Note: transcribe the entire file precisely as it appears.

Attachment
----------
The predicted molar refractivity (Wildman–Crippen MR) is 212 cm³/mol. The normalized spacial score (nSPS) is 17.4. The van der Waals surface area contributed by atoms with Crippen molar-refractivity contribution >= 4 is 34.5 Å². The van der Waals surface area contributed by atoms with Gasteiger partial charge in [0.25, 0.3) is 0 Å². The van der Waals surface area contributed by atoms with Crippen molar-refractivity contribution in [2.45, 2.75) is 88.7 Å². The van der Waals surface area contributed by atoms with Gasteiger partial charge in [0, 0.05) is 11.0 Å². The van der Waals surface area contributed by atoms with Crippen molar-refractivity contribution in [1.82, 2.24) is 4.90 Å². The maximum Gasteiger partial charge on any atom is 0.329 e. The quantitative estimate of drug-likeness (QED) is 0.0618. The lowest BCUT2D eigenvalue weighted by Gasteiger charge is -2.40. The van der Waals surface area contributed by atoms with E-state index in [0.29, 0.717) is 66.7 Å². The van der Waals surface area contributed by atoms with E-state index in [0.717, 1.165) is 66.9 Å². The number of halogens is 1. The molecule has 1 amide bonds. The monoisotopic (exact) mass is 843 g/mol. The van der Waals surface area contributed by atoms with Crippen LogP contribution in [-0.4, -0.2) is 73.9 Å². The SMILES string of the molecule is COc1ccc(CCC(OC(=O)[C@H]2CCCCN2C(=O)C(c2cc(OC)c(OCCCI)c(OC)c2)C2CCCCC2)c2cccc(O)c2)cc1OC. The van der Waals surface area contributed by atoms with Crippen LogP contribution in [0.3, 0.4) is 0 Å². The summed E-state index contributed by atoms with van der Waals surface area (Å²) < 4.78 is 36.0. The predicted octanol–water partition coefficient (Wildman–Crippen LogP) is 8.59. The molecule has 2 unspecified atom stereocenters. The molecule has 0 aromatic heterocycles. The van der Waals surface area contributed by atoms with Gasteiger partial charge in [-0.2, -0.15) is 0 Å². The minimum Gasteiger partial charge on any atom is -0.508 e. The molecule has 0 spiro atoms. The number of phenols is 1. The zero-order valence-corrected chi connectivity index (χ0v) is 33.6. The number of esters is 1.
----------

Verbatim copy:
The predicted molar refractivity (Wildman–Crippen MR) is 212 cm³/mol. The normalized spacial score (nSPS) is 17.4. The van der Waals surface area contributed by atoms with Crippen molar-refractivity contribution >= 4 is 34.5 Å². The van der Waals surface area contributed by atoms with Gasteiger partial charge in [0.25, 0.3) is 0 Å². The van der Waals surface area contributed by atoms with Crippen molar-refractivity contribution in [2.45, 2.75) is 88.7 Å². The van der Waals surface area contributed by atoms with Gasteiger partial charge in [0, 0.05) is 11.0 Å². The van der Waals surface area contributed by atoms with Crippen molar-refractivity contribution in [1.82, 2.24) is 4.90 Å². The maximum Gasteiger partial charge on any atom is 0.329 e. The quantitative estimate of drug-likeness (QED) is 0.0618. The lowest BCUT2D eigenvalue weighted by Gasteiger charge is -2.40. The van der Waals surface area contributed by atoms with E-state index in [0.29, 0.717) is 66.7 Å². The van der Waals surface area contributed by atoms with E-state index in [0.717, 1.165) is 66.9 Å². The number of halogens is 1. The molecule has 1 amide bonds. The monoisotopic (exact) mass is 843 g/mol. The van der Waals surface area contributed by atoms with Crippen LogP contribution in [-0.4, -0.2) is 73.9 Å². The SMILES string of the molecule is COc1ccc(CCC(OC(=O)[C@H]2CCCCN2C(=O)C(c2cc(OC)c(OCCCI)c(OC)c2)C2CCCCC2)c2cccc(O)c2)cc1OC. The van der Waals surface area contributed by atoms with Crippen LogP contribution in [0.3, 0.4) is 0 Å². The summed E-state index contributed by atoms with van der Waals surface area (Å²) < 4.78 is 36.0. The predicted octanol–water partition coefficient (Wildman–Crippen LogP) is 8.59. The molecule has 2 unspecified atom stereocenters. The molecule has 0 aromatic heterocycles. The van der Waals surface area contributed by atoms with Gasteiger partial charge in [-0.2, -0.15) is 0 Å². The minimum Gasteiger partial charge on any atom is -0.508 e. The molecule has 0 spiro atoms. The number of phenols is 1. The zero-order valence-corrected chi connectivity index (χ0v) is 33.6. The number of esters is 1.